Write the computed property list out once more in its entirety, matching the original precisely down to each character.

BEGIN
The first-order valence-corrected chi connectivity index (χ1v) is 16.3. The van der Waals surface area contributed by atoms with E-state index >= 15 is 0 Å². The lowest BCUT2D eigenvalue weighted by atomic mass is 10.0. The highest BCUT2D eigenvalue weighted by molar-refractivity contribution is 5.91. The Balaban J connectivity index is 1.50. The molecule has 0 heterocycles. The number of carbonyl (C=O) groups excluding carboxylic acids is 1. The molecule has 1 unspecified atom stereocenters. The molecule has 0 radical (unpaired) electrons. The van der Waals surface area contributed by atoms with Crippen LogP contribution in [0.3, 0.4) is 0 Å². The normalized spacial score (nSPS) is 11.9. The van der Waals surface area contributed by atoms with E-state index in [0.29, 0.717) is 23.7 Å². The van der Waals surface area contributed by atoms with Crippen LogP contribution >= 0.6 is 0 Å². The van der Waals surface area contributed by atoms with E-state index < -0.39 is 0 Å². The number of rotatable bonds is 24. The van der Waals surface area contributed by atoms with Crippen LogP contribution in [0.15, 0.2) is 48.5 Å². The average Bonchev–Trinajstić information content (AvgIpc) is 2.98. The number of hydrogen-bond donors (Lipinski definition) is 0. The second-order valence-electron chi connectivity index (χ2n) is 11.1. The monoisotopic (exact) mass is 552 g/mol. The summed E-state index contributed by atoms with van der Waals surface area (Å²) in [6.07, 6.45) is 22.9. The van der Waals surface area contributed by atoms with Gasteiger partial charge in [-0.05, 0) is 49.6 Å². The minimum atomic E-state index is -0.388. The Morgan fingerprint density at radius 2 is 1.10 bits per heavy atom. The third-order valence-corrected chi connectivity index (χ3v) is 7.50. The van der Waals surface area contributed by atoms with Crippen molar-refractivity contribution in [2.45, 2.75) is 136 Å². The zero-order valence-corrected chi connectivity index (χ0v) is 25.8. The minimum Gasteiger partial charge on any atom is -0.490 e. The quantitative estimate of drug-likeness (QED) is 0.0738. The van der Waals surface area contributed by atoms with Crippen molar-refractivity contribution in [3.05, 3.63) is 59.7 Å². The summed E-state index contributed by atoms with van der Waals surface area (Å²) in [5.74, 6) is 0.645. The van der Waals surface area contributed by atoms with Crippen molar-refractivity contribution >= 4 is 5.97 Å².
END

The first-order valence-corrected chi connectivity index (χ1v) is 16.3. The van der Waals surface area contributed by atoms with E-state index >= 15 is 0 Å². The lowest BCUT2D eigenvalue weighted by atomic mass is 10.0. The highest BCUT2D eigenvalue weighted by molar-refractivity contribution is 5.91. The Balaban J connectivity index is 1.50. The molecule has 0 heterocycles. The number of carbonyl (C=O) groups excluding carboxylic acids is 1. The molecule has 1 unspecified atom stereocenters. The molecule has 0 radical (unpaired) electrons. The van der Waals surface area contributed by atoms with Crippen LogP contribution in [0.3, 0.4) is 0 Å². The normalized spacial score (nSPS) is 11.9. The van der Waals surface area contributed by atoms with E-state index in [0.29, 0.717) is 23.7 Å². The van der Waals surface area contributed by atoms with Crippen LogP contribution >= 0.6 is 0 Å². The van der Waals surface area contributed by atoms with E-state index < -0.39 is 0 Å². The number of rotatable bonds is 24. The van der Waals surface area contributed by atoms with Crippen LogP contribution in [0.15, 0.2) is 48.5 Å². The average Bonchev–Trinajstić information content (AvgIpc) is 2.98. The number of hydrogen-bond donors (Lipinski definition) is 0. The second-order valence-electron chi connectivity index (χ2n) is 11.1. The monoisotopic (exact) mass is 552 g/mol. The summed E-state index contributed by atoms with van der Waals surface area (Å²) in [6.07, 6.45) is 22.9. The van der Waals surface area contributed by atoms with Gasteiger partial charge in [-0.05, 0) is 49.6 Å². The minimum atomic E-state index is -0.388. The Morgan fingerprint density at radius 2 is 1.10 bits per heavy atom. The third-order valence-corrected chi connectivity index (χ3v) is 7.50. The van der Waals surface area contributed by atoms with Crippen molar-refractivity contribution in [2.45, 2.75) is 136 Å². The zero-order valence-corrected chi connectivity index (χ0v) is 25.8. The minimum Gasteiger partial charge on any atom is -0.490 e. The quantitative estimate of drug-likeness (QED) is 0.0738. The van der Waals surface area contributed by atoms with Crippen molar-refractivity contribution in [3.05, 3.63) is 59.7 Å². The summed E-state index contributed by atoms with van der Waals surface area (Å²) in [5.74, 6) is 0.645. The van der Waals surface area contributed by atoms with Crippen molar-refractivity contribution >= 4 is 5.97 Å².